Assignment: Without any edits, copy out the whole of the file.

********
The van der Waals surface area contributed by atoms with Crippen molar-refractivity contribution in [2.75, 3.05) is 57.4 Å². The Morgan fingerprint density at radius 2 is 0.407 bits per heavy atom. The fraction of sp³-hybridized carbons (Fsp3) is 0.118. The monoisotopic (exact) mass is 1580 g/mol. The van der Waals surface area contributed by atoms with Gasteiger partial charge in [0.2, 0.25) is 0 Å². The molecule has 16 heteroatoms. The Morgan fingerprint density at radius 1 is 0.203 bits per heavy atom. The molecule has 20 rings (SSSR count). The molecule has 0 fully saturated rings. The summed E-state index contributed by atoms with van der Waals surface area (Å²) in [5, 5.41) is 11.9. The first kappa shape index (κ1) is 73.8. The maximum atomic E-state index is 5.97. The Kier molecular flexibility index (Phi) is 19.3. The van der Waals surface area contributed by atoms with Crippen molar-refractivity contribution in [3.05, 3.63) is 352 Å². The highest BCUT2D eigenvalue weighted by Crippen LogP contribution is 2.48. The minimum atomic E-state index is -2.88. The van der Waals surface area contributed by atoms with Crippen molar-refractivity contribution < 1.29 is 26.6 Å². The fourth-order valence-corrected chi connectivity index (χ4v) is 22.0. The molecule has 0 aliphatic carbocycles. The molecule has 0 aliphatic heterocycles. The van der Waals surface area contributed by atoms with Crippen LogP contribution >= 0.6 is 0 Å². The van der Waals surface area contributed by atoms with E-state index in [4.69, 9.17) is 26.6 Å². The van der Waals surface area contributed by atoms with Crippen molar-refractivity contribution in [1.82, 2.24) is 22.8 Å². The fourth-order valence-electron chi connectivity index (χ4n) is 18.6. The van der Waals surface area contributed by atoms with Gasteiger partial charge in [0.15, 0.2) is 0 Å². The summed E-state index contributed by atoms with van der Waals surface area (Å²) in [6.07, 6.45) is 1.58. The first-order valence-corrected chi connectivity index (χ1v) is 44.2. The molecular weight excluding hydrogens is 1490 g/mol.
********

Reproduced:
The van der Waals surface area contributed by atoms with Crippen molar-refractivity contribution in [2.75, 3.05) is 57.4 Å². The Morgan fingerprint density at radius 2 is 0.407 bits per heavy atom. The fraction of sp³-hybridized carbons (Fsp3) is 0.118. The monoisotopic (exact) mass is 1580 g/mol. The van der Waals surface area contributed by atoms with Gasteiger partial charge in [0.2, 0.25) is 0 Å². The molecule has 16 heteroatoms. The Morgan fingerprint density at radius 1 is 0.203 bits per heavy atom. The molecule has 20 rings (SSSR count). The molecule has 0 fully saturated rings. The summed E-state index contributed by atoms with van der Waals surface area (Å²) in [5, 5.41) is 11.9. The first kappa shape index (κ1) is 73.8. The maximum atomic E-state index is 5.97. The Kier molecular flexibility index (Phi) is 19.3. The van der Waals surface area contributed by atoms with Crippen molar-refractivity contribution in [3.05, 3.63) is 352 Å². The highest BCUT2D eigenvalue weighted by Crippen LogP contribution is 2.48. The minimum atomic E-state index is -2.88. The van der Waals surface area contributed by atoms with Crippen molar-refractivity contribution < 1.29 is 26.6 Å². The fourth-order valence-corrected chi connectivity index (χ4v) is 22.0. The molecule has 0 aliphatic carbocycles. The molecule has 0 aliphatic heterocycles. The van der Waals surface area contributed by atoms with Crippen LogP contribution >= 0.6 is 0 Å². The van der Waals surface area contributed by atoms with E-state index in [4.69, 9.17) is 26.6 Å². The van der Waals surface area contributed by atoms with Crippen molar-refractivity contribution in [1.82, 2.24) is 22.8 Å². The fourth-order valence-electron chi connectivity index (χ4n) is 18.6. The van der Waals surface area contributed by atoms with Gasteiger partial charge in [0.15, 0.2) is 0 Å². The summed E-state index contributed by atoms with van der Waals surface area (Å²) in [6.07, 6.45) is 1.58. The first-order valence-corrected chi connectivity index (χ1v) is 44.2. The molecular weight excluding hydrogens is 1490 g/mol.